LaTroy Hawkins missed three months with shoulder soreness earlier this season, appeared in five games for the Brewers after returning from the disabled list late last month, and is now back on the shelf with what is being called “shoulder weakness.”
Adam McCalvy of MLB.com reports that Hawkins will get a second opinion from Dr. Lewis Yocum early next week, but the veteran right-hander doesn’t sound optimistic about his status:
I want to be able to carry my own weight. Shoot, I can’t carry my own weight right now. It’s miserable being out there in the bullpen and you can’t carry your own weight.
Hawkins has been one of the best and most durable relievers in baseball for the past decade, averaging 65 appearances and 68 innings per season since 2000 while posting a 3.24 ERA. He’s thrown at least 50 innings every season since 1997, but is currently 0-3 with an 8.44 ERA in 16 innings after signing a two-year, $7.5 million deal with the Brewers this winter.
The lesson, of course, is that good, durable 37-year-old pitchers are still 37-year-old pitchers and signing them to multi-year contracts often turns out badly. Milwaukee owes him $4 million for 2011.
Rick Morissey of the Chicago Sun-Times published an article on Sunday giving a bit of insight into Cubs president of baseball operations Theo Epstein. When Epsten was younger, he dabbled in sportswriting, but quickly realized the trade wasn’t for him.
As Morissey details, when Epstein was 19 years old writing for Yale’s student newspaper, he wrote an article suggesting the school’s football coach should be fired during what would become a 3-7 season. Epstein was told during the meeting that one writer would defend the coach and one would call for his job. “It was a lesson in the way that the world of journalism sometimes works. It was an eye-opener for me. I regret it, and I’ve happily moved on.”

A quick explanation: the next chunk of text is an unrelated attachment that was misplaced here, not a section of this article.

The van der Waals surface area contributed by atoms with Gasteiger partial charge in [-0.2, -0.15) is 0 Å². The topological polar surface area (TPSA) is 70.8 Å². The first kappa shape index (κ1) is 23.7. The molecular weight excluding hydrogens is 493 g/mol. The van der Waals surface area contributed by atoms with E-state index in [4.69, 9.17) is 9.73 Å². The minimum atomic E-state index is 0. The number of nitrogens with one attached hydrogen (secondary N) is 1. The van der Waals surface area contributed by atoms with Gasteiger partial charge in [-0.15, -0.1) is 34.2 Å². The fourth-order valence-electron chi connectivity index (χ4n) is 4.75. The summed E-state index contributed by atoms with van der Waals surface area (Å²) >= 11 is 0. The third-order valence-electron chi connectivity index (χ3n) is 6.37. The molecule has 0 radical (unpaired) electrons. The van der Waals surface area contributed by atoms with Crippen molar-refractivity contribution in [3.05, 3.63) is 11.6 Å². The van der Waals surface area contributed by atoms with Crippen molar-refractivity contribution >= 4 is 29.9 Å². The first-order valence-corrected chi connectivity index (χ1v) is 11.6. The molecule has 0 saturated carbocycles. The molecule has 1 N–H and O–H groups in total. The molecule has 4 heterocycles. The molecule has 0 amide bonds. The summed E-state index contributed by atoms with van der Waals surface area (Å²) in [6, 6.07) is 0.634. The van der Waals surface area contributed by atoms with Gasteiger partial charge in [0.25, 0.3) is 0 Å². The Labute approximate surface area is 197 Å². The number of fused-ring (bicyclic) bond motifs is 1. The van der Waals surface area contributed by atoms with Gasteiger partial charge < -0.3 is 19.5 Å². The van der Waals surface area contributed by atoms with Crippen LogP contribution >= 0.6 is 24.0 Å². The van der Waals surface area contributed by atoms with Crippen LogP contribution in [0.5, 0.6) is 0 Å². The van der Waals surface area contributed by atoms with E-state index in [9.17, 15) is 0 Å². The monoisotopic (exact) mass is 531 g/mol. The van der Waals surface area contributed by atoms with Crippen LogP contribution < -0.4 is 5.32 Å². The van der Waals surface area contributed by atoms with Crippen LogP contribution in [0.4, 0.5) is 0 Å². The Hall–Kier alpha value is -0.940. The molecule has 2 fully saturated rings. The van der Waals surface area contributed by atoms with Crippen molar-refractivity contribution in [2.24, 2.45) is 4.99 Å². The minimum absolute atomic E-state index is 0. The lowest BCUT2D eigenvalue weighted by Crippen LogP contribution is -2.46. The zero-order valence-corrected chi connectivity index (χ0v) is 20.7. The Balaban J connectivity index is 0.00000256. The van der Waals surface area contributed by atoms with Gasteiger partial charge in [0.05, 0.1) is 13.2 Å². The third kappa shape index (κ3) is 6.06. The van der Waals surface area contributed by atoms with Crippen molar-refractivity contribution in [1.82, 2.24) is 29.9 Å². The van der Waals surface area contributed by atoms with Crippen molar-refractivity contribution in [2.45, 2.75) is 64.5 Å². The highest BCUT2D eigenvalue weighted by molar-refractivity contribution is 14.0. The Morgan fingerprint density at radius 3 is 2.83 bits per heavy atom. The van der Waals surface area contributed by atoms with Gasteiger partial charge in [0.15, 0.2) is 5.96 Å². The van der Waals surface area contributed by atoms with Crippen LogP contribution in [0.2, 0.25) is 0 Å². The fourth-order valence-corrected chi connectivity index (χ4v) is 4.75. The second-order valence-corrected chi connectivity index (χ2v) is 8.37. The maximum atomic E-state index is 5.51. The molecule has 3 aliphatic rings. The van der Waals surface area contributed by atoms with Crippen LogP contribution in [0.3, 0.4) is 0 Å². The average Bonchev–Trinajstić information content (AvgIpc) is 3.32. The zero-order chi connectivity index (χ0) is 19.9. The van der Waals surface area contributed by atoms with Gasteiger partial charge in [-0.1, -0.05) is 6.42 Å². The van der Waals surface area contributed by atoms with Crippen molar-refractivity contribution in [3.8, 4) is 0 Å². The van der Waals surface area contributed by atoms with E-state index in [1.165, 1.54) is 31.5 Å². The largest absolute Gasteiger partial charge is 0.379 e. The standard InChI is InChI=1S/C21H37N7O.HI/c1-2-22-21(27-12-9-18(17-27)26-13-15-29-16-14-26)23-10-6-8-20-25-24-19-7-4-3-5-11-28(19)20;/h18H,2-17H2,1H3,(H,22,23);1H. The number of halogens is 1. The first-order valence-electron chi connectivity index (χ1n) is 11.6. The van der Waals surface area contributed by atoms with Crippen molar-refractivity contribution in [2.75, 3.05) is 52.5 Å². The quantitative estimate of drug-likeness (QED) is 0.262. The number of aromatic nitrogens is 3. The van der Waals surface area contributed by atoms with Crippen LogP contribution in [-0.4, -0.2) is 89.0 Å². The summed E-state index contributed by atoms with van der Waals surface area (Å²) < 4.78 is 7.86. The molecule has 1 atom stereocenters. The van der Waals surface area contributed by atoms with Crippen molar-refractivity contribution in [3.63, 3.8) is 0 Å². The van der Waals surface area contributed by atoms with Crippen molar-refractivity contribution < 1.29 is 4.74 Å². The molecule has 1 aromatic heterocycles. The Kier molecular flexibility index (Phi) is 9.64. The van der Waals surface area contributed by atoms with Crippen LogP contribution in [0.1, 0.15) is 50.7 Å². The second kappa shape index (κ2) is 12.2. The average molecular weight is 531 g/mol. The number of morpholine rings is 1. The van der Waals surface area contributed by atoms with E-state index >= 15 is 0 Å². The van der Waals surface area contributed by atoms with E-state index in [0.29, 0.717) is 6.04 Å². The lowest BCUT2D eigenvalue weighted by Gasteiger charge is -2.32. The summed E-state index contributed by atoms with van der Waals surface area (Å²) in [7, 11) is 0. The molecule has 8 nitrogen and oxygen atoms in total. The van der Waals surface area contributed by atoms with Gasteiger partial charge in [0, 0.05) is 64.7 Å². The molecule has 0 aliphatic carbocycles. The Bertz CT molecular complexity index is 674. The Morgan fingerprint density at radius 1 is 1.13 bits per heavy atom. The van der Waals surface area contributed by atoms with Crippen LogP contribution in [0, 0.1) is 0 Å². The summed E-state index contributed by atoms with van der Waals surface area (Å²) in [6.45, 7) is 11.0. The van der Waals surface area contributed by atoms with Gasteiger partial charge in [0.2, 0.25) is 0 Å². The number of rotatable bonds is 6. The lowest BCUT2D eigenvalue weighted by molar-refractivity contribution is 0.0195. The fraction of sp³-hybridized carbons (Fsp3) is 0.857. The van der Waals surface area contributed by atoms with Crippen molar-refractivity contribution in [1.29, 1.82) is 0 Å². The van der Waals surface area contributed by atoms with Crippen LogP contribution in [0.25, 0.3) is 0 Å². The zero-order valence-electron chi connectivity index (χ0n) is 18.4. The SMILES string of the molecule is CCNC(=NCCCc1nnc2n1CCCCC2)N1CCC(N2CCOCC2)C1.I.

Epstein continued, “I realized I didn’t want to be a sportswriter when I was interning with the Orioles back in ’92, ’93, ’94. I did do a lot of media-relations stuff, and I saw that the life of a sportswriter is pretty lonely. You kind of work by yourself, sit there by yourself in the press box, go back to the hotel bar. Not to generalize.” He added, “But I really respect writing and respect sportswriters.”
He’s not wrong, and he seems to have found his calling as a front office executive. His Cubs are back in the World Series for the first time since 1945.
Indians second baseman Jason Kipnis tweeted on Sunday, “Got a little too close to [Francisco Lindor] during the celebration!! Freak accident but should be good to go by Tuesday! #cantkeepmeoutofthisgame!”
Per MLB.com’s Jordan Bastian, manager Terry Francona said Kipnis is dealing with a low ankle sprain, but he’s expected to be ready to go when the World Series begins on Tuesday. Kipnis went through fielding drills on Sunday.
Kipnis is hitting .167/.219/.367 with a pair of homers and four RBI in eight games this postseason.